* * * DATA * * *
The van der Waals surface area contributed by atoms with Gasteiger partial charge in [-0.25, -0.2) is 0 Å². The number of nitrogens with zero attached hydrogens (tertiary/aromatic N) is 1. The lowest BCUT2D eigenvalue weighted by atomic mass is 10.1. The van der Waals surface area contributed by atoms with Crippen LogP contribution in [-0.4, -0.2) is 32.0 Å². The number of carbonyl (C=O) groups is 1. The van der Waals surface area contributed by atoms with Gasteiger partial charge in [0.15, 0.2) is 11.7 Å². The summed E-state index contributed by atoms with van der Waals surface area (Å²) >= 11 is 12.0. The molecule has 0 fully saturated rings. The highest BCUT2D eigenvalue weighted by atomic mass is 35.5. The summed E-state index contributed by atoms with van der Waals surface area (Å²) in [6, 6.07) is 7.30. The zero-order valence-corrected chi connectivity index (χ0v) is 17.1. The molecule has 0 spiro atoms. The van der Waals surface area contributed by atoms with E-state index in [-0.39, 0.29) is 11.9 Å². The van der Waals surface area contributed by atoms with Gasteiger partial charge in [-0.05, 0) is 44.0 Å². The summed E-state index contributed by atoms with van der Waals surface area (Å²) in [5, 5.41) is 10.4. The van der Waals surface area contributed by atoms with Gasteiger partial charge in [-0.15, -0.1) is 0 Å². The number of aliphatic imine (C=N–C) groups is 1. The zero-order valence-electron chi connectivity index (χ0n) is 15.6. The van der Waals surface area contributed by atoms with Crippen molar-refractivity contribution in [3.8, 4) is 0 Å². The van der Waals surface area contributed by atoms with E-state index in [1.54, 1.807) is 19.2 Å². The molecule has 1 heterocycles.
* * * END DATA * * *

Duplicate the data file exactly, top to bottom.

The van der Waals surface area contributed by atoms with Gasteiger partial charge in [-0.25, -0.2) is 0 Å². The number of nitrogens with zero attached hydrogens (tertiary/aromatic N) is 1. The lowest BCUT2D eigenvalue weighted by atomic mass is 10.1. The van der Waals surface area contributed by atoms with Crippen LogP contribution in [-0.4, -0.2) is 32.0 Å². The number of carbonyl (C=O) groups is 1. The van der Waals surface area contributed by atoms with Gasteiger partial charge in [0.15, 0.2) is 11.7 Å². The summed E-state index contributed by atoms with van der Waals surface area (Å²) >= 11 is 12.0. The molecule has 0 fully saturated rings. The highest BCUT2D eigenvalue weighted by atomic mass is 35.5. The summed E-state index contributed by atoms with van der Waals surface area (Å²) in [6, 6.07) is 7.30. The zero-order valence-corrected chi connectivity index (χ0v) is 17.1. The molecule has 0 spiro atoms. The van der Waals surface area contributed by atoms with E-state index in [-0.39, 0.29) is 11.9 Å². The van der Waals surface area contributed by atoms with Gasteiger partial charge in [-0.05, 0) is 44.0 Å². The summed E-state index contributed by atoms with van der Waals surface area (Å²) in [5, 5.41) is 10.4. The van der Waals surface area contributed by atoms with Gasteiger partial charge in [-0.15, -0.1) is 0 Å². The number of aliphatic imine (C=N–C) groups is 1. The zero-order valence-electron chi connectivity index (χ0n) is 15.6. The van der Waals surface area contributed by atoms with Crippen molar-refractivity contribution in [3.8, 4) is 0 Å². The van der Waals surface area contributed by atoms with E-state index in [1.54, 1.807) is 19.2 Å². The molecule has 1 heterocycles.